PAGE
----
36 hours in the lives of a number of gay men in Clapham, South London.



This thought-provoking film, inspired by true events, takes place over 36 hours in the Clapham Common area of London, where the residents band together after a young gay man falls victim in the latest of a series of brutal assaults on homosexuals. In the midst of the crisis, the lives of five strangers become intertwined, and they are forced to question society’s acceptance of them, even 40 years after the decriminalization of homosexuality. The film itself takes as its basis the real-life murder of Jody Dobrowski on Clapham Common in 2005 but the impact is weakened by the episodic structure.

“Clapham Junction” attempts to bite off so much more than it can possibly chew in just under two hours. Elyot goes for an epic structure in an intimate setting. At times it looks like he’s trying to cram in forty years of gay sexual history into a night and day and it just doesn’t work. I wish I could have liked it more because there is so much here to admire and spread over, maybe six weekly episodes, he might have got away with it but as it stands it just doesn’t ring true. This may well be down to Elyot’s reliance on coincidence.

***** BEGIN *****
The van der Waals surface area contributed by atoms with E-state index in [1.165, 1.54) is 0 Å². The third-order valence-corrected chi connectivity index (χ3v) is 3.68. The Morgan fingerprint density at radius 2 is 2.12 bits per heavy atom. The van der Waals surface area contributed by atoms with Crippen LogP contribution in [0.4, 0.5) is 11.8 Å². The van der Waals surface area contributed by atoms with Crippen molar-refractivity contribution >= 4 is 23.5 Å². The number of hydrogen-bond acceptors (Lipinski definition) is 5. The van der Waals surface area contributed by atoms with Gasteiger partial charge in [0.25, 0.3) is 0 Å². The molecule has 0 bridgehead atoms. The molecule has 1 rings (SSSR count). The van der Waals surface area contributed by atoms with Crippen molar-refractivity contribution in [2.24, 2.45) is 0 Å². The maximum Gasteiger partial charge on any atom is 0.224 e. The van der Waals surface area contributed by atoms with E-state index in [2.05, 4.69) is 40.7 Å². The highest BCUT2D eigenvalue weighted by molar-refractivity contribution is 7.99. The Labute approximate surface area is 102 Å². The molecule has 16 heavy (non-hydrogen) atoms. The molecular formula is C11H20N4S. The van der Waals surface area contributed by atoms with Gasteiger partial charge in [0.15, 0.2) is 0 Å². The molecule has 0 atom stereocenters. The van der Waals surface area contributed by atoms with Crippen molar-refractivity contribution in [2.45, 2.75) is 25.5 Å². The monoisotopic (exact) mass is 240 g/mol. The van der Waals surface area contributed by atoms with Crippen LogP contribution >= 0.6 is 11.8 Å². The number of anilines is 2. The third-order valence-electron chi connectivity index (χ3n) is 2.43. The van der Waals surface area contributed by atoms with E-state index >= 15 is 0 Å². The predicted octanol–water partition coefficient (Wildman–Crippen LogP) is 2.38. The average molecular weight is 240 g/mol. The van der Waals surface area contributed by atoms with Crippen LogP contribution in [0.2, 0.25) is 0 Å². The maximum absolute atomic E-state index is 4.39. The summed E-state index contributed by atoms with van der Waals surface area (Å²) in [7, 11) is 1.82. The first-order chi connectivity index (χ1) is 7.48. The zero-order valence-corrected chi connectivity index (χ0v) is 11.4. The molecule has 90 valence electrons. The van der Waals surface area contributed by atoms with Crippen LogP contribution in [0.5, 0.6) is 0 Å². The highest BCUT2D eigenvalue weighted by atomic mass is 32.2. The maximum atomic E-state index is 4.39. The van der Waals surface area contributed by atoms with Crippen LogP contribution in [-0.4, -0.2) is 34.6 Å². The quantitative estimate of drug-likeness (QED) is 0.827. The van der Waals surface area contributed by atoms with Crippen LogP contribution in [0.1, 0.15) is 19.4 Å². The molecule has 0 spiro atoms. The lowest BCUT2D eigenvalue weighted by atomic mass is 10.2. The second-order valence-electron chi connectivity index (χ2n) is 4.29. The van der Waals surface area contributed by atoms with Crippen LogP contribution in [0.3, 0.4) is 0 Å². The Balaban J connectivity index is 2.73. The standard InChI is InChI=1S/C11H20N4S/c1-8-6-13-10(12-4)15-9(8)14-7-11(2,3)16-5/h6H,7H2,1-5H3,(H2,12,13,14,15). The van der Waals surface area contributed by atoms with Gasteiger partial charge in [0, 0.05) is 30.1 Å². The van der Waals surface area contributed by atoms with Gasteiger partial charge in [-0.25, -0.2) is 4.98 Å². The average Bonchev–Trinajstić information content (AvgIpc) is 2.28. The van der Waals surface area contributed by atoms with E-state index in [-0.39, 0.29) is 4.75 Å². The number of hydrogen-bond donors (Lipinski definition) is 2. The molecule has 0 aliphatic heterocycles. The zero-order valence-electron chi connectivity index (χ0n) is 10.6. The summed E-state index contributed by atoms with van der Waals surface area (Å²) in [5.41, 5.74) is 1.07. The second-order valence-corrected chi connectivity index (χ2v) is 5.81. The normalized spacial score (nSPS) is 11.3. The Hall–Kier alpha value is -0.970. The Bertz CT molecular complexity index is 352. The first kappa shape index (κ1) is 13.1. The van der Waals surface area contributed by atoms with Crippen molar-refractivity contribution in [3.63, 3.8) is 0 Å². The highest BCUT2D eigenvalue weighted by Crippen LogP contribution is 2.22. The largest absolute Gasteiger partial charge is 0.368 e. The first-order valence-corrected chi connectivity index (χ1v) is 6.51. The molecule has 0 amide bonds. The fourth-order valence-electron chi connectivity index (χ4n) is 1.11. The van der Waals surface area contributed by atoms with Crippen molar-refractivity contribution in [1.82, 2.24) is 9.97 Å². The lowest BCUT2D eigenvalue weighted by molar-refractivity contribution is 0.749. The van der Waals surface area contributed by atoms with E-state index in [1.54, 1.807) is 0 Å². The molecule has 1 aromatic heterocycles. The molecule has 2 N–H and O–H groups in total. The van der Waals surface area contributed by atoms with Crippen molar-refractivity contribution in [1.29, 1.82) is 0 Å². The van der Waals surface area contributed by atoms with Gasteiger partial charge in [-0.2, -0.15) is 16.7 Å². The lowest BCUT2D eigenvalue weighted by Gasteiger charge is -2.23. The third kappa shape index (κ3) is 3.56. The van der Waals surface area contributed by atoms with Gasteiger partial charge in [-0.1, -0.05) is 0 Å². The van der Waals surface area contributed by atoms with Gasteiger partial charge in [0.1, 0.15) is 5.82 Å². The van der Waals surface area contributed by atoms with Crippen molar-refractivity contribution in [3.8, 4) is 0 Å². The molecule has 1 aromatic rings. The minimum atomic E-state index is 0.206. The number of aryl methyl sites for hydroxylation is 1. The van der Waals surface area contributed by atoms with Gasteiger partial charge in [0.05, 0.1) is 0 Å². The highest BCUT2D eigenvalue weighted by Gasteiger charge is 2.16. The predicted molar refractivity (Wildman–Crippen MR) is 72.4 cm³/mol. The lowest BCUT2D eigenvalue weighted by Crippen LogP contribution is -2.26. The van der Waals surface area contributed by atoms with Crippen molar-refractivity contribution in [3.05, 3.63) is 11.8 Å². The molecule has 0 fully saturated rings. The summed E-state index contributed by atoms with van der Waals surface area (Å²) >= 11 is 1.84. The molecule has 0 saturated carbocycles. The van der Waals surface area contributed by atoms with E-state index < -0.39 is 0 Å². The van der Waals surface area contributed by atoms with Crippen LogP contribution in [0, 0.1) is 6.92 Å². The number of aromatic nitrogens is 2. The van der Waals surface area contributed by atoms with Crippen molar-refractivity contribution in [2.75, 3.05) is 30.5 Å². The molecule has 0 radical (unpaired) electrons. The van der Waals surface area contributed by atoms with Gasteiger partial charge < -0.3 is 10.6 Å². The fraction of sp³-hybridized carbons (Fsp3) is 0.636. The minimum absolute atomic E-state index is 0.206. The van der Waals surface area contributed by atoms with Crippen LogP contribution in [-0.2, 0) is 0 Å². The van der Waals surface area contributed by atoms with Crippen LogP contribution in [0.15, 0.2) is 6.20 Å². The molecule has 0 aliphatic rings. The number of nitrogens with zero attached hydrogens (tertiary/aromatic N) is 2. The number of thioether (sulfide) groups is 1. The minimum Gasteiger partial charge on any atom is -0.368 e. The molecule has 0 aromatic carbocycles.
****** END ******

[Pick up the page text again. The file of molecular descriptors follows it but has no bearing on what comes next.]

On the plus side, it’s universally well performed and often well directed. London feels magical, but it’s hardly authentic. The biggest problem is characterisation – or that lack of it. Characters are reduced to ciphers – they are stand-ins for a series of situations and issues. I don’t need to love characters and indeed, there’s absolutely no one to love here, but I do want to engage in their lives and concerns. I want to get under their skin, to understand them more by the end than when I started watching two hours previously.

The DVD comes with no special features. But, the A/V Quality is strong enough for a British flick. You get the usual video hazing that comes with this low-budget Brit films. But, what I want to focus on is the lackluster Dolby track. It’s been awhile since I’ve heard a mix in 5.1 that might as well have been considered 2.0 surround. There is no back channel action, as all of the dialogue is forced into the center channel. If the DVD would’ve been labeled clearly as a Dolby 2.0 track, this wouldn’t be a problem. If you can get past the notion of true cinematic audio, it’s worth a rental.




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